Modest Change Seen Under Prop. 77

By Nancy Vogel
Published September 27th 2005 in Los Angeles Times
SACRAMENTO — The number of true tossup races for the Legislature and Congress would increase sixfold in California if voters passed Proposition 77, according to a new academic study of the initiative. But redistricting experts caution against expecting a dramatic shake-up of political power.

Retired judges rather than lawmakers would draw political boundaries under Proposition 77. The new districts probably would create competition in 10 congressional districts, seven Assembly districts and eight state Senate districts, according to research released Monday by Claremont McKenna College's Rose Institute of State and Local Government.

That would be a major increase in competitiveness, the researchers said. At present, there are no competitive congressional districts in California, three in the Assembly and one in the state Senate.

Rose Institute researchers acknowledged that even if Republicans were to win all of the hypothetical new competitive seats, they would still not control the Legislature.

But even a slight increase in the number of highly contested districts could help break down political polarization, said Rose researcher Douglas M. Johnson.

"San Francisco is always going to have a very liberal Democrat and south Orange County is always going to have a very conservative Republican," he said, "but the [legislative] caucus leaders will have to focus every year on those competitive seats, which will force the caucus as a whole to look at pragmatic solutions to problems instead of pandering to the extremes."

Redistricting usually occurs once a decade, based on new census data. Proposition 77, which will be on the Nov. 8 special election ballot, would require new lines to be drawn for the June 2006 primary election.

California's current political maps are the product of a 2001 deal made by Democratic and Republican lawmakers to ensure easy reelection for incumbents. Proposition 77 supporters, including Gov. Arnold Schwarzenegger, decry the arrangement as undemocratic: In November 2004, not one of the legislative or congressional seats at stake changed party hands.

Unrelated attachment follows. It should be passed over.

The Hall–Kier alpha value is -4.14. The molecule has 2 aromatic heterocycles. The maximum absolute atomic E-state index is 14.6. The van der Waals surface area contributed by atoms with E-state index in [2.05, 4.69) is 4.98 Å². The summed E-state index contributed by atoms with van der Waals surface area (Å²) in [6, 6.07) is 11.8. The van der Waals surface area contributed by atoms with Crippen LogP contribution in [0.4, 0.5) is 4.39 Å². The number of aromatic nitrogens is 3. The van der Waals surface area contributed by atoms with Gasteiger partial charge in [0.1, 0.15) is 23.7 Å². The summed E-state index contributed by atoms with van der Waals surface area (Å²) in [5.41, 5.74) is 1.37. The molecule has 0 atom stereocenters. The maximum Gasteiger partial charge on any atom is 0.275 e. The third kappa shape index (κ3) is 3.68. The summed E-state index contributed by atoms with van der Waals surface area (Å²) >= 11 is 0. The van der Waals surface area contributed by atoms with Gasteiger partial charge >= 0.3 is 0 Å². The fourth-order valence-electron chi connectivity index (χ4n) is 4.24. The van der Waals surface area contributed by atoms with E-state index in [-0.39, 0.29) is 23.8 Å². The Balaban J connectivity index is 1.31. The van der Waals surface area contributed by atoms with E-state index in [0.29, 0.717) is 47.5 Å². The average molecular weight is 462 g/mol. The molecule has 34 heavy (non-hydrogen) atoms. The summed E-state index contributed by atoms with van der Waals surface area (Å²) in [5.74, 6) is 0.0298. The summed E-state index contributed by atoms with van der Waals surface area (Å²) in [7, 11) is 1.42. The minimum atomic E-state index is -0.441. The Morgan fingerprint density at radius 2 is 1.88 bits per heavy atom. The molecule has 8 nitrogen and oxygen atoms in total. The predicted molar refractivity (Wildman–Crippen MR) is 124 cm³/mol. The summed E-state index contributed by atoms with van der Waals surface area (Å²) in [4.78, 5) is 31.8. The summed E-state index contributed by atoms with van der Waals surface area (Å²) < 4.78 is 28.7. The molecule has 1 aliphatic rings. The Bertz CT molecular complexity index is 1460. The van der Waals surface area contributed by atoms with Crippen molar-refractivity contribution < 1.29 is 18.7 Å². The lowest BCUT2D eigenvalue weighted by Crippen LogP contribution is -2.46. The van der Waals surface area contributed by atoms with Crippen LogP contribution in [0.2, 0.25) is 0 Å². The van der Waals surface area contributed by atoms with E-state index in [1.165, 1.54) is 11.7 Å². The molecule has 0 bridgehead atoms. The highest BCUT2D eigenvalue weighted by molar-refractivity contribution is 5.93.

Nobody can know what future political districts would look like if voters passed Proposition 77. But the Rose Institute attempted to predict an outcome by following the same mapmaking methods used by retired judges in the 1970s and 1990s, when they were recruited to draw political boundaries because Republican governors had blocked plans drawn by Democratic lawmakers.

Researchers said their study also followed the mapmaking rules spelled out in Proposition 77. The measure would require that districts be as compact as possible and minimize the splitting of cities and counties.

Some current districts are wildly skewed to lean heavily Republican or Democratic. Some were drawn to help a particular politician. For example, the districts of Rep. Howard L. Berman (D-Valley Village) and Rep. Brad Sherman (D-Sherman Oaks), divide much of the San Fernando Valley's Latino population to spare Berman from facing a strong Latino challenger.

Berman's brother, Michael, a political consultant hired by the Legislature, was the primary architect of those boundaries.

The report predicts that three congressional districts would see a jump in the number of voting-age minorities. Berman's district could change from 49% Latino to 66%, the report says. In San Diego, one district could go from 49% to 56% Latino. In the Bay Area, one district's Asian American population would likely increase from 30% to 35%.

"We found that districts drawn according to Proposition 77 are likely to split many fewer communities, create more districts likely to elect ethnic minority representatives and create significantly more competitive districts," the report says.

It defines districts as "competitive" if they meet two criteria: The voters there chose either Republican George W. Bush or Democrat Al Gore by a less than 10% margin in the 2000 presidential election, and party registration in the district shows an advantage of less than 5% for Republicans or less than 10% for Democrats. The difference, Johnson said, takes into account that Republicans historically vote more regularly than Democrats.

By ignoring the advantages of incumbent politicians — such as name recognition among voters — the Rose Institute report probably exaggerates the number of competitive districts the judges could draw, said Rob Richie, executive director of FairVote — the Center for Voting and Democracy in Maryland.

Politicians seeking reelection can count on a roughly 7% advantage over candidates trying to break into office, he said.

"That can move a district that looks competitive on paper to being uncompetitive," said Richie.

And in at least two states that use independent commissions to draw political boundaries — Arizona and Iowa — incumbents have still been reelected easily, Richie said. In Arizona, 15 of 16 congressional races have been won by margins of 20% or more since the independent redistricting commission plan went into effect.

Changing redistricting, Richie said, "still hasn't created any nirvana of competition."